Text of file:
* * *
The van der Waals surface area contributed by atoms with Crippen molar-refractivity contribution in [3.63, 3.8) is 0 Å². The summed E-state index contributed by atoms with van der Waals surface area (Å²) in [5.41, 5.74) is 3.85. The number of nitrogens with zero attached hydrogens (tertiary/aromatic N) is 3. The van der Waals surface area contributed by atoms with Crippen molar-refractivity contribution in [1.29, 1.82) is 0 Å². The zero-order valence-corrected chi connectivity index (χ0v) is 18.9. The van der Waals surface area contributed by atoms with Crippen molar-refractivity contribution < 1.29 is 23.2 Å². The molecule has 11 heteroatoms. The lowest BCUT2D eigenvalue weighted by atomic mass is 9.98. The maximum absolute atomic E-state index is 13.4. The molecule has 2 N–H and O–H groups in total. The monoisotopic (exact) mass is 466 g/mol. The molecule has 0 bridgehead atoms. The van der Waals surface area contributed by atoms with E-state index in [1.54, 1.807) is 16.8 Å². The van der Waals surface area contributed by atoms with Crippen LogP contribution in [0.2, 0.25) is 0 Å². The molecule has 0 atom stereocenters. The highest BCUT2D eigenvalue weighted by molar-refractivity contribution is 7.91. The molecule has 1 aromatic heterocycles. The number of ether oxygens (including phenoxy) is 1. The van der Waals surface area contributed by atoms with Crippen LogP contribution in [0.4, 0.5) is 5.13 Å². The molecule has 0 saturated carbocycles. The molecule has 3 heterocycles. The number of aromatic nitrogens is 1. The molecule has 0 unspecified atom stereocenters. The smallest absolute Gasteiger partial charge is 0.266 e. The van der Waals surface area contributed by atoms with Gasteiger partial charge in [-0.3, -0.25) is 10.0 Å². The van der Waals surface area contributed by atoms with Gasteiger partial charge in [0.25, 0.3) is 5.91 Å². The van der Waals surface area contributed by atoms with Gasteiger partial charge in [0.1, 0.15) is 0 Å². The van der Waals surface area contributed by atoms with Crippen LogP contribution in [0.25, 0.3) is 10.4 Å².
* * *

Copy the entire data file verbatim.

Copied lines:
The van der Waals surface area contributed by atoms with Crippen molar-refractivity contribution in [3.63, 3.8) is 0 Å². The summed E-state index contributed by atoms with van der Waals surface area (Å²) in [5.41, 5.74) is 3.85. The number of nitrogens with zero attached hydrogens (tertiary/aromatic N) is 3. The van der Waals surface area contributed by atoms with Crippen molar-refractivity contribution in [1.29, 1.82) is 0 Å². The zero-order valence-corrected chi connectivity index (χ0v) is 18.9. The van der Waals surface area contributed by atoms with Crippen molar-refractivity contribution < 1.29 is 23.2 Å². The molecule has 11 heteroatoms. The lowest BCUT2D eigenvalue weighted by atomic mass is 9.98. The maximum absolute atomic E-state index is 13.4. The molecule has 2 N–H and O–H groups in total. The monoisotopic (exact) mass is 466 g/mol. The molecule has 0 bridgehead atoms. The van der Waals surface area contributed by atoms with E-state index in [1.54, 1.807) is 16.8 Å². The van der Waals surface area contributed by atoms with Crippen LogP contribution in [0.2, 0.25) is 0 Å². The molecule has 0 atom stereocenters. The highest BCUT2D eigenvalue weighted by molar-refractivity contribution is 7.91. The molecule has 1 aromatic heterocycles. The number of ether oxygens (including phenoxy) is 1. The van der Waals surface area contributed by atoms with Crippen LogP contribution in [0.4, 0.5) is 5.13 Å². The molecule has 0 saturated carbocycles. The molecule has 3 heterocycles. The number of aromatic nitrogens is 1. The molecule has 0 unspecified atom stereocenters. The smallest absolute Gasteiger partial charge is 0.266 e. The van der Waals surface area contributed by atoms with Gasteiger partial charge in [-0.3, -0.25) is 10.0 Å². The van der Waals surface area contributed by atoms with Gasteiger partial charge in [0.25, 0.3) is 5.91 Å². The van der Waals surface area contributed by atoms with Gasteiger partial charge in [0.1, 0.15) is 0 Å². The van der Waals surface area contributed by atoms with Crippen LogP contribution in [0.25, 0.3) is 10.4 Å².